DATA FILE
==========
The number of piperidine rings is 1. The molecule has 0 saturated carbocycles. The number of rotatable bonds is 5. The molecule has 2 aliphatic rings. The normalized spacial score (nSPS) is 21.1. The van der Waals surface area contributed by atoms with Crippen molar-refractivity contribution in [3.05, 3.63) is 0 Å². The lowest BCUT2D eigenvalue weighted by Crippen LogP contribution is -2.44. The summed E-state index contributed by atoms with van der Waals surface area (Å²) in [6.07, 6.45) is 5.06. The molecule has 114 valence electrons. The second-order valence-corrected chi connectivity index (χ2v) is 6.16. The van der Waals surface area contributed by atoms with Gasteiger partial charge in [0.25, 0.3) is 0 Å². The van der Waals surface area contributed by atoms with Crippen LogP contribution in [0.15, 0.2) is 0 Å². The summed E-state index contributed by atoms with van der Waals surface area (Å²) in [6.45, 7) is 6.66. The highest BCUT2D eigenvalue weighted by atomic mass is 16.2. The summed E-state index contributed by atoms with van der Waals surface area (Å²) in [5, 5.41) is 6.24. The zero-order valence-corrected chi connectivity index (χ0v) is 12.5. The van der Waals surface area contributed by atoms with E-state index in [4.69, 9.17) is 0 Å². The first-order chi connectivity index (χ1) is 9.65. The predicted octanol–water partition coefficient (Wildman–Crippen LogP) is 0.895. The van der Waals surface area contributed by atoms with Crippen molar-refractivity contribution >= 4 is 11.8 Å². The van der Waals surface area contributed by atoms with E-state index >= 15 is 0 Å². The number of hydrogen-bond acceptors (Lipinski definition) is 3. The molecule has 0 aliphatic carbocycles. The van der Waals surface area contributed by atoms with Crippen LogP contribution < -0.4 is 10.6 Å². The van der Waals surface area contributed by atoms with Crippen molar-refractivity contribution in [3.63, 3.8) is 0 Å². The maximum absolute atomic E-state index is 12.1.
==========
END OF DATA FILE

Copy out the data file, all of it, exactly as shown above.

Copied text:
The number of piperidine rings is 1. The molecule has 0 saturated carbocycles. The number of rotatable bonds is 5. The molecule has 2 aliphatic rings. The normalized spacial score (nSPS) is 21.1. The van der Waals surface area contributed by atoms with Crippen molar-refractivity contribution in [3.05, 3.63) is 0 Å². The lowest BCUT2D eigenvalue weighted by Crippen LogP contribution is -2.44. The summed E-state index contributed by atoms with van der Waals surface area (Å²) in [6.07, 6.45) is 5.06. The molecule has 114 valence electrons. The second-order valence-corrected chi connectivity index (χ2v) is 6.16. The van der Waals surface area contributed by atoms with Gasteiger partial charge in [0.25, 0.3) is 0 Å². The van der Waals surface area contributed by atoms with Crippen LogP contribution in [0.15, 0.2) is 0 Å². The summed E-state index contributed by atoms with van der Waals surface area (Å²) in [6.45, 7) is 6.66. The highest BCUT2D eigenvalue weighted by atomic mass is 16.2. The summed E-state index contributed by atoms with van der Waals surface area (Å²) in [5, 5.41) is 6.24. The zero-order valence-corrected chi connectivity index (χ0v) is 12.5. The van der Waals surface area contributed by atoms with E-state index in [4.69, 9.17) is 0 Å². The first-order chi connectivity index (χ1) is 9.65. The predicted octanol–water partition coefficient (Wildman–Crippen LogP) is 0.895. The van der Waals surface area contributed by atoms with Crippen molar-refractivity contribution >= 4 is 11.8 Å². The van der Waals surface area contributed by atoms with E-state index >= 15 is 0 Å². The number of hydrogen-bond acceptors (Lipinski definition) is 3. The molecule has 0 aliphatic carbocycles. The van der Waals surface area contributed by atoms with Crippen LogP contribution < -0.4 is 10.6 Å². The van der Waals surface area contributed by atoms with Crippen molar-refractivity contribution in [3.63, 3.8) is 0 Å². The maximum absolute atomic E-state index is 12.1.